Chapter 1: Romans, Christians, and Barbarians


Ancient World Mapping Center

Diotima: Materials for the Study of Women and Gender in the Ancient World

Coptic Christianity

Illustrated History of the Roman Empire

Jordanes on The Origins and Deeds of the Goths

The Latin Vulgate

And try this Medieval History Starter Quiz.  You might know more than you think.


TEST YOURSELF: Have you read Chapter 1 adequately? Test yourself here.


MAPS: Want to download a map from chapter 1?  Click here.


TIMELINES: Want to download a timeline from chapter 1?  Click here.


CITATIONS: Want to find the source of a quote used in chapter 1? Click here.



T. D. Barnes, The New Empire of Diocletian and Constantine (1982). A persuasive reinterpretation of the late Empire and the consequences of its conversion to Christianity.

Peter Brown, The Rise of Western Christendom (2nd edition, 2003). A recent and readable synthesis by an authoritative scholar.

Peter Brown, Augustine of Hippo: A Biography (2nd edition, 2000). Still the best study.

Roger Collins, Early Medieval Europe, 300–1000 (3rd edition, 2010). Not very readable, but a thorough account of political history.

Averil Cameron, The Later Roman Empire, A.D. 284–430 (1993) and The Mediterranean World in Late Antiquity, AD 395–600 (1993). Two works of original scholarly synthesis. See also A. H. M. Jones, The Later Roman Empire, 284–602: A Social, Economic, and Administrative Survey (1986).

Robert Fossier, ed., The Cambridge Illustrated History of the Middle Ages, vol. 1: 350–950 (1989). See also the early volumes of David Abulafia et al., eds., The New Cambridge Medieval History.

Guy Halsall, Barbarian Migrations and the Roman West, 376-568 (2007).  A new summation, aimed at students.

Judith Herrin, The Formation of Christendom (1987). A learned study of the evolution of Christian Europe, East and West, from late antiquity to the Carolingian era.

Kenneth G. Holum, Theodosian Empresses: Women and Imperial Dominion in Late Antiquity (1982). For a different perspective on women in this period, see Jo Ann McNamara, A New Song: Celibate Women in the First Three Christian Centuries (1983).

Donald Kagan, ed., The End of the Roman Empire: Decline or Transformation? (3rd edition, 1992). A short anthology of modern scholarly debates.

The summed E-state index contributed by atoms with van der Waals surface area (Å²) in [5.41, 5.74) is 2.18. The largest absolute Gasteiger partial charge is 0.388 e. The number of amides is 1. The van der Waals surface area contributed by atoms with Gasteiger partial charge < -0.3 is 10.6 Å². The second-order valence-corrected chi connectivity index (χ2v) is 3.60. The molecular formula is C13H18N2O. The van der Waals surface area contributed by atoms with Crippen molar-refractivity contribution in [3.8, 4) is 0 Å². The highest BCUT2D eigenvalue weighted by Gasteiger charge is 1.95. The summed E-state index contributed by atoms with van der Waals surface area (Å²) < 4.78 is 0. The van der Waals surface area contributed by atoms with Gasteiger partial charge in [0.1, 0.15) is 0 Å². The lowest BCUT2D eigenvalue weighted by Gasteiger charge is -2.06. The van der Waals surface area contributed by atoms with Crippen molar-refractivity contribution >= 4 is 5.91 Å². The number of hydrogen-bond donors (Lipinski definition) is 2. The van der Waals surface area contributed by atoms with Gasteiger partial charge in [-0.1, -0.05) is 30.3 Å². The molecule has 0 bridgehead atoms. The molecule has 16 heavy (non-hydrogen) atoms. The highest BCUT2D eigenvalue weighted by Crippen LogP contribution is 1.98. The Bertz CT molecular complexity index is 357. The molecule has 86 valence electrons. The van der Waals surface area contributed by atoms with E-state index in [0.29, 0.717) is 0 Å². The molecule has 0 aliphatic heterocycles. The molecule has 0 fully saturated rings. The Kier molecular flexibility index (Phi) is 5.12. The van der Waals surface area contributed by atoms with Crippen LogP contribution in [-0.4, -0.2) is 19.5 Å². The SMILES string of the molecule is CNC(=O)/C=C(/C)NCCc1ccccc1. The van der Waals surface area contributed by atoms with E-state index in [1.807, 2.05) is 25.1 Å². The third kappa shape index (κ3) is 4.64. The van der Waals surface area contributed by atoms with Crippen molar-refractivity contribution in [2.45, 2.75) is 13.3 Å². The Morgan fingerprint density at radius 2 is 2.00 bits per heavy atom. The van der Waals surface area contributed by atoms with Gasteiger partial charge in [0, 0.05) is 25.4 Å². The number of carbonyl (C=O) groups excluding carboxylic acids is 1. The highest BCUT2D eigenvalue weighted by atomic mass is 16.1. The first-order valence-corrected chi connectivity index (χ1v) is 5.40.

Rosamond McKitterick, ed., The Uses of Literacy in Early-Medieval Europe (1990). Essays by distinguished scholars.

Lawrence Nees, Early Medieval Art (2002). A new, richly illustrated overview of art in the first millennium.

Klars Randsborg, The First Millennium AD in Europe and the Mediterranean: An Archaeological Essay (1991). Sweeping, provocative, and brief.

Malcolm Todd, The Early Germans (1992). A readable archaeological and historical study. See also Walter Goffart, Barbarian Tides: The Miogration Age and the Later Roman Empire (2006), and Guy Halsall, Barbarian Migrations and the Roman West 376-568 (2008). For individual groups, see especially Peter Heather, Goths and Romans, A.D. 332–489 (1991), and E. A. Thompson, The Huns (1996).  The migrations are a contentious field of study; for a summary of recent scholarship and debates, see Andrew Gillett, "Rome's Fall and Europe's Rise," The Medieval Review (2007).  Here's a link.

Raymond Van Dam, Leadership and Community in Late-Antique Gaul (1985). An original reinterpretation of receding imperial administration, the regional aristocracy, and the evolution of Christian communities.

Suzanne Fonay Wemple, Women in Frankish Society: Marriage and the Cloister, 500 to 900
(1981). Argues that the status of elite Frankish women declined over these centuries.



Bart D. Ehrman, ed., After the New Testament: A Reader in Early Christianity (1999). A collection of sources for the first three centuries of Christianity, each with a short introduction.

Ramsay Macmullen and Eugene N. Lane, eds., Paganism and Christianity, 100–425 C.E. (1992). A topically organized collection.

Alexander Callander Murray, ed., From Roman to Merovingian Gaul: A Reader (2000). An eclectic collection accompanied by helpful editorial commentary.

Rubin, Miri, ed. Medieval Christianity in Practice (2009). A new collection of documents and commentary, each by a distinguished scholar-teacher.

Jo-Ann Shelton, ed., As the Romans Did: A Sourcebook in Roman Social History (2nd edition, 1998). A wide-ranging collection of fascinating sources.

Carolinne White, ed., Early Christian Lives (1998). Translations of seven saints’ lives, from St. Anthony to St. Benedict.


These listings are works-in-progress.  They are highly selective and aimed at the practical needs of students and teachers.  If you have suggestions, please send them to Judith Bennett.